Jump to content


 


Register a free account to unlock additional features at BleepingComputer.com
Welcome to BleepingComputer, a free community where people like yourself come together to discuss and learn how to use their computers. Using the site is easy and fun. As a guest, you can browse and view the various discussions in the forums, but can not create a new topic or reply to an existing one unless you are logged in. Other benefits of registering an account are subscribing to topics and forums, creating a blog, and having no ads shown anywhere on the site.


Click here to Register a free account now! or read our Welcome Guide to learn how to use this site.

Photo

PSU Voltages ok?


  • Please log in to reply
3 replies to this topic

#1 Wenborn

Wenborn

  • Members
  • 1 posts
  • OFFLINE
  •  
  • Local time:08:42 AM

Posted 25 July 2013 - 06:29 AM

I have recently brought Arma 3 and had issues with it locking up every time during game play thought it was odd as I had suspicions of my hardware integrity as I got a couple of blue screen errors while playing METRO Last Light a month or two ago so I decided to check my PSU voltages via a multimeter and got the following,

+12V 12.54V
+5V 4.99V
+3.3V 3.41V
-12V -12.09V
 
Is there anything abnormal with my voltages? if so would it of caused any damage? if they are fine I will go on to check my Graphics Card RAM and also CPU for hardware issueslb_icon1.png and report back.

Specs:
AMD Phenom II X4 965 Processor
GeForce GTX 260 Core 216 (PALIT Edition)
4GB Corsair XMS3 1333MHZ
ASUS M4A785TD-V EVO
2TB WD Black Edition
Epsilon 80plus 600w PSU
Windows 7 Pro

I do appreciate any help you guys give me!


Regards,

Richard Wenborn

 



BC AdBot (Login to Remove)

 


#2 Platypus

Platypus

  • Moderator
  • 14,440 posts
  • ONLINE
  •  
  • Gender:Male
  • Location:Australia
  • Local time:05:42 PM

Posted 25 July 2013 - 06:54 AM

As indicated on your link, those voltages look normal. The 5V rail is the most tightly specified on a PSU, as it is defined by TTL logic specifications. It's therefore the reference rail that typical PSUs are regulated from - yours being spot on is a good sign. +12V has more leeway, and is often looser in its regulation, so if the PSU is not heavily loaded it's better for the voltage to be a little high, as it's got room for sag when the load comes on. Likewise the 3.3V being a little high with less than full load is normal. -12V serves no modern purpose with most systems.

 

One thing most multimeters can't show you is if a PSU is having voltage fluctuations of a very short time duration - just spikes of milliseconds. If you don't have access to a logging meter which shows maximum and minimum voltage range over time, then getting to try a different PSU for a while is probably the best check.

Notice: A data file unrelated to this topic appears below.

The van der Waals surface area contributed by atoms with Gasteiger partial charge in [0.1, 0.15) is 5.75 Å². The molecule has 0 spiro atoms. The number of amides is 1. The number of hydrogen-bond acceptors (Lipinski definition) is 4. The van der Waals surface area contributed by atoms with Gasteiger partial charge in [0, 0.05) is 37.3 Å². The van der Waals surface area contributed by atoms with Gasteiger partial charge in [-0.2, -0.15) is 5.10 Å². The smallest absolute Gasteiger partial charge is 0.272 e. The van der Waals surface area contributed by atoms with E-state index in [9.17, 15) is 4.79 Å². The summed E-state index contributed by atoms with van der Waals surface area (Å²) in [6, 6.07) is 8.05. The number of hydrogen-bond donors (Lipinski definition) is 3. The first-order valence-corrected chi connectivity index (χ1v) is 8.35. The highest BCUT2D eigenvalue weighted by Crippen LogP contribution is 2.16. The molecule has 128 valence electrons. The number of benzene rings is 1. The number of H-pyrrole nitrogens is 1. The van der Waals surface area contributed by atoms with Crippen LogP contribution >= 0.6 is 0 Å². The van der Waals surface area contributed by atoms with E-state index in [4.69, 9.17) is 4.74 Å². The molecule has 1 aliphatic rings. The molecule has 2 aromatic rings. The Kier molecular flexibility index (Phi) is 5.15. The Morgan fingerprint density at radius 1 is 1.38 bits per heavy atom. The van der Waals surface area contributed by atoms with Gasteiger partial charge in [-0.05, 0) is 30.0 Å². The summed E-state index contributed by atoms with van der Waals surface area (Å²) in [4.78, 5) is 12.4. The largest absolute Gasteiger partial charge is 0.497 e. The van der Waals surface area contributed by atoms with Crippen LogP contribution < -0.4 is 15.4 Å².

However if the problems you're having only show up in a single game, that would put PSU lower in the list of suspects.


Top 5 things that never get done:

1.


#3 dpunisher

dpunisher

  • BC Advisor
  • 2,234 posts
  • OFFLINE
  •  
  • Gender:Male
  • Location:South TX
  • Local time:02:42 AM

Posted 25 July 2013 - 08:51 AM

Ditto on the above advice.  If you do check voltages, make sure your system is loaded/stressed while taking the readings.  Run Intel Burn Test and Furmark at the same time, and check your voltages then.  It is an eye opener with some power supplies.

 

I admit to being lazy.  In situations like this I usually nudge my memory voltage up .1V (assuming you are at 1.5V) and see if that makes a difference.  Sometime I will bump my CPU voltage a tad to see if there is any effect.  I mainly want to find the weak link.  If bumping voltage on either makes a positive difference, then you have a start for the diag.  If memory is a problem, run one stick at a time till you find the problem child.

 

I have no idea how old your system is. GTX 260 was around in the 2008-2009 timeframe, so if it has been used that long, might be a problem.   If it is only a couple years old, start looking at memory first.


I am a retired Ford tech. Next to Fords, any computer is a piece of cake. (The cake, its not a lie)

3770K @4.5, Corsair H100, GTX780, 16gig Samsung, Obsidian 700 (yes there is a 700)


#4 Anshad Edavana

Anshad Edavana

  • Members
  • 2,805 posts
  • OFFLINE
  •  
  • Gender:Male
  • Location:India
  • Local time:01:12 PM

Posted 25 July 2013 - 09:11 AM

Hi

 

If you are experiencing BSOD only with Metro last light, then it won't be a system hardware issue. Try updating video drivers to the latest release and also make sure the game is updated to the latest patch. Metro Last light received four patches since it's release which includes several bug fixes. 

 

Overheating graphics card or CPU, improperly overclocked/overvoltaged GPU or CPU etc can also cause blue screens under stress.


Edited by Anshad Edavana, 25 July 2013 - 09:17 AM.





0 user(s) are reading this topic

0 members, 0 guests, 0 anonymous users